RESUMO Neste artigo argumento que Nietzsche desenvolve a ideia de uma gaia ciência, que afirma a vida, como um possível resultado de uma história cultural do ascetismo e da sublimação. As seções finais da "Genealogia da moral" introduzem uma distinção entre ciência normal e idealista e discutem suas respectivas relações com o ascetismo. A prática do trabalho científico normal e a busca idealista pela verdade revelam, ambas, a falta de ideais autônomos. Uma análise de sua compreensão do conhecimento hipotética e (...) instrumentalista mostra que a discussão nietzscheana da verdade não é autorrrefutável. Nietzsche não é um inimigo da ciência, mas afirma uma posição privilegiada para a filosofia na hierarquia das disciplinas em um amplo contexto de emancipação cultural. ABSTRACT This paper argues that Nietzsche develops the idea of a life-affirming, joyful science as a possible result of a cultural history of ascetism and sublimation. The closing sections of "On the Genealogy of Morals" introduce a distinction between normal and idealist science and discuss their respective relation to ascetism. The practice of normal scientific labour and the idealist quest for truth both reveal the lack of autonomous ideals. An analysis of his hypothetical and instrumentalist understanding of knowledge-claims shows that Nietzsche's discussion of truth is not self-refuting. Nietzsche is no enemy of science but assumes a privileged position for philosophy in the hierarchy of disciplines within a broader context of cultural emancipation. (shrink)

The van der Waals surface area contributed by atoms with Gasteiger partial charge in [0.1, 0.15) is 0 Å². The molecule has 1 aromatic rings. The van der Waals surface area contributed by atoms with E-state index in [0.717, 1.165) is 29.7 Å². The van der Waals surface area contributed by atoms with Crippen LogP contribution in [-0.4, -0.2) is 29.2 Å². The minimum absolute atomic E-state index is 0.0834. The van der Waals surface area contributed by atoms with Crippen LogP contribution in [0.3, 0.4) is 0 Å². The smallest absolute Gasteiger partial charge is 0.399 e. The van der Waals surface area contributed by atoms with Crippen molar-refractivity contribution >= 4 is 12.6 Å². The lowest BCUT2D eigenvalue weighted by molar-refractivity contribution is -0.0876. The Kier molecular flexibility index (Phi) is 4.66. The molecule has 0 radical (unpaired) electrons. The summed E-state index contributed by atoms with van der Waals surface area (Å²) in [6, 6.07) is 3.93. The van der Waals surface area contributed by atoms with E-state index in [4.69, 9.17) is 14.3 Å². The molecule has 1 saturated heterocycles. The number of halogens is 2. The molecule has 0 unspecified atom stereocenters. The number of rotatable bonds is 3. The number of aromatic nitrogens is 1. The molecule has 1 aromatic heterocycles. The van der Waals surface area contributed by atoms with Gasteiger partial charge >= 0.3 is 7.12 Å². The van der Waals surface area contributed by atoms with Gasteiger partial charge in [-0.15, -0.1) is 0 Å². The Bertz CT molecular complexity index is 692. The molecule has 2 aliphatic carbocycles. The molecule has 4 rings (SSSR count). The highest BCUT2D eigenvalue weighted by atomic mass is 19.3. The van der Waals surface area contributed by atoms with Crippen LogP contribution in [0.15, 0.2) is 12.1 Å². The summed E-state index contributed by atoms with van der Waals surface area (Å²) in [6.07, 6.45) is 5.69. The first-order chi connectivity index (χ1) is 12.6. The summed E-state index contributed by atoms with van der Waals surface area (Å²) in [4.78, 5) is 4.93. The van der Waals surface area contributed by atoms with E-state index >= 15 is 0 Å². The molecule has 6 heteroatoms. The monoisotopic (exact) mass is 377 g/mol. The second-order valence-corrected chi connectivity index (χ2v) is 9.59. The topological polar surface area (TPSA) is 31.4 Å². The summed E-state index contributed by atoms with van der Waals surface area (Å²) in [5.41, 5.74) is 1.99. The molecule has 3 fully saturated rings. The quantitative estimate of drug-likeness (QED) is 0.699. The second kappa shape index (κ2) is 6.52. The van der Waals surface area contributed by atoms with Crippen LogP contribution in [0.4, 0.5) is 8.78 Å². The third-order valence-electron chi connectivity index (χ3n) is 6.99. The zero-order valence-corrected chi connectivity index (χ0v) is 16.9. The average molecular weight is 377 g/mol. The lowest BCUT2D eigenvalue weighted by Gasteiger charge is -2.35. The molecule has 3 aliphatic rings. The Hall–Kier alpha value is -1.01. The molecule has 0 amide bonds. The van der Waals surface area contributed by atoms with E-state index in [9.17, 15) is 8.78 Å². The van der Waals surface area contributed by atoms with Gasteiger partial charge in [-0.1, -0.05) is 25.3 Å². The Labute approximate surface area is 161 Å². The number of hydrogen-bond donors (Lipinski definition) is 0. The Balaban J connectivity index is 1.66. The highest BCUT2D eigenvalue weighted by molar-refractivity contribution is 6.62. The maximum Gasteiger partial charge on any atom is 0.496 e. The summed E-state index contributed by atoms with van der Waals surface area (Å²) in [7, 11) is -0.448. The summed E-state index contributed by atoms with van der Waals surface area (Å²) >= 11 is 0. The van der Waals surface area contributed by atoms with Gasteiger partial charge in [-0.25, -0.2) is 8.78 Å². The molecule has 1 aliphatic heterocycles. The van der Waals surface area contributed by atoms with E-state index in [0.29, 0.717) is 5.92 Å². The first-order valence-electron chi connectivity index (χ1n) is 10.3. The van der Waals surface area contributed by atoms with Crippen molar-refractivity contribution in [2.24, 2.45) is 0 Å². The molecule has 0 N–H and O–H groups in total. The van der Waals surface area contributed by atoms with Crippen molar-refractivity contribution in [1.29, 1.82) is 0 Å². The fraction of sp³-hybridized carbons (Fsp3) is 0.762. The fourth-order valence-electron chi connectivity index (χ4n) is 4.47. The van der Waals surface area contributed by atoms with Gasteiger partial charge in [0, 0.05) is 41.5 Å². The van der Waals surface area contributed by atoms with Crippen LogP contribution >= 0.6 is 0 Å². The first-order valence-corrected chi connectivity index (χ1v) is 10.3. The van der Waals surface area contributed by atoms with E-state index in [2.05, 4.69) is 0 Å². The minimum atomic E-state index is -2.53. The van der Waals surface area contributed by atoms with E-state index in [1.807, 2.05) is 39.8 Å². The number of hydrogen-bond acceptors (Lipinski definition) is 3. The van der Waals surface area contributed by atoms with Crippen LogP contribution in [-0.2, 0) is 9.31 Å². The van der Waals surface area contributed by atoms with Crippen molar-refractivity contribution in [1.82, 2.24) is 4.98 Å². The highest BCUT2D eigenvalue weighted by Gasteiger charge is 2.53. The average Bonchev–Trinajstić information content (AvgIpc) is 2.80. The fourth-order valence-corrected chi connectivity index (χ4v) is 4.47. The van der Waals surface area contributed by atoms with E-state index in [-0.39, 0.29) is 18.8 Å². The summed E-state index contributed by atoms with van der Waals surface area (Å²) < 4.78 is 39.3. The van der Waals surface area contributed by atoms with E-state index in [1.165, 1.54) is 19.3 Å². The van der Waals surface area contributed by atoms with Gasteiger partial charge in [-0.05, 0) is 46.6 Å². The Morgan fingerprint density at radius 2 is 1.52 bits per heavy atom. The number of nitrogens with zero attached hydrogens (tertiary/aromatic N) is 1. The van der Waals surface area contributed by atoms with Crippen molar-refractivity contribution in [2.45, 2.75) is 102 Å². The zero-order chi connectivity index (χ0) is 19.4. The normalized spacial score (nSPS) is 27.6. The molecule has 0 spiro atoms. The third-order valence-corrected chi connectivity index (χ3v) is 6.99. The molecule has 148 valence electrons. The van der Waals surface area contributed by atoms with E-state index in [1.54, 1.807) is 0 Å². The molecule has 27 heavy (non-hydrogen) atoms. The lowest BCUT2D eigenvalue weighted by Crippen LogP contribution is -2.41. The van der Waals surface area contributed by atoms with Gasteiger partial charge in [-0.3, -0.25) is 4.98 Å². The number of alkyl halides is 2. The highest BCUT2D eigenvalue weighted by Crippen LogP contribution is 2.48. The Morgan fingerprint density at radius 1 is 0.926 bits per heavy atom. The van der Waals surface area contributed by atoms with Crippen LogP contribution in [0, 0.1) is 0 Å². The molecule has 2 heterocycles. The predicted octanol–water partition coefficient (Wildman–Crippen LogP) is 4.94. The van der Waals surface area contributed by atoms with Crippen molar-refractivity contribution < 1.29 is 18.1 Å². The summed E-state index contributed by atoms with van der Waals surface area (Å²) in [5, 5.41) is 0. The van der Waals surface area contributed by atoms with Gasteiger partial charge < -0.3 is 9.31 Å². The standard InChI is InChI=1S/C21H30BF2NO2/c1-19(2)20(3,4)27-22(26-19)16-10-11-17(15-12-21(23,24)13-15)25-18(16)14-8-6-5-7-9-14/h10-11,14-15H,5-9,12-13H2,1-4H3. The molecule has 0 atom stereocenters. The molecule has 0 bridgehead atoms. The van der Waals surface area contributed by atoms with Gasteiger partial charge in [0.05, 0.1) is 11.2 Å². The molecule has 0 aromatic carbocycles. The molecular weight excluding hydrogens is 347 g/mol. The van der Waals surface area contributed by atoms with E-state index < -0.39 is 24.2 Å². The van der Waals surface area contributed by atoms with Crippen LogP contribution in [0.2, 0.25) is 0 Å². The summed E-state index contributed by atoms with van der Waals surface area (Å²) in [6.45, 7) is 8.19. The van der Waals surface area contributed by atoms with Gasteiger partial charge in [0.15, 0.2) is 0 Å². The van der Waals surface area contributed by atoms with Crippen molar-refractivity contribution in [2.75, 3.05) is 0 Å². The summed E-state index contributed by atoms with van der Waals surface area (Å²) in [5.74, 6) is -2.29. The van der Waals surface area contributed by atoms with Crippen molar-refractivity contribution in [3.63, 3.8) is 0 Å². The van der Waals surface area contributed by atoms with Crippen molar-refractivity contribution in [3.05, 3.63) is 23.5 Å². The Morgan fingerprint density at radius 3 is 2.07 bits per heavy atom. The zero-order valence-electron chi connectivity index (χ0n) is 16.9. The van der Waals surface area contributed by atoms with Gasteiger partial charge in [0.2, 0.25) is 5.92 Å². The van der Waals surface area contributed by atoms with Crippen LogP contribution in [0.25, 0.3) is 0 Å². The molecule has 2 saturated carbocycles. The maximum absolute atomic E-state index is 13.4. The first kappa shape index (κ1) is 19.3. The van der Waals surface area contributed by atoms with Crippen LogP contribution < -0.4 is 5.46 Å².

This paper argues that a particular philosophical and historical understanding of Ancient Greek thought is used to establish a superior Western identity of universal prevalence. Starting with the terminological differences between ethnocentrism and Eurocentrism, I then reconstruct the rise of Eurocentrism by examining the changing conceptualizations of Greeks and Barbarians in Ancient texts from Homer to Aristotle. The third section explores how Western historians of philosophy and culture have used this Greek self-understanding to legitimate the view of Western cultural superiority (...) based on universalism. Finally, I discuss several possibilities to counter this form of Eurocentric Western identity-politics. (shrink)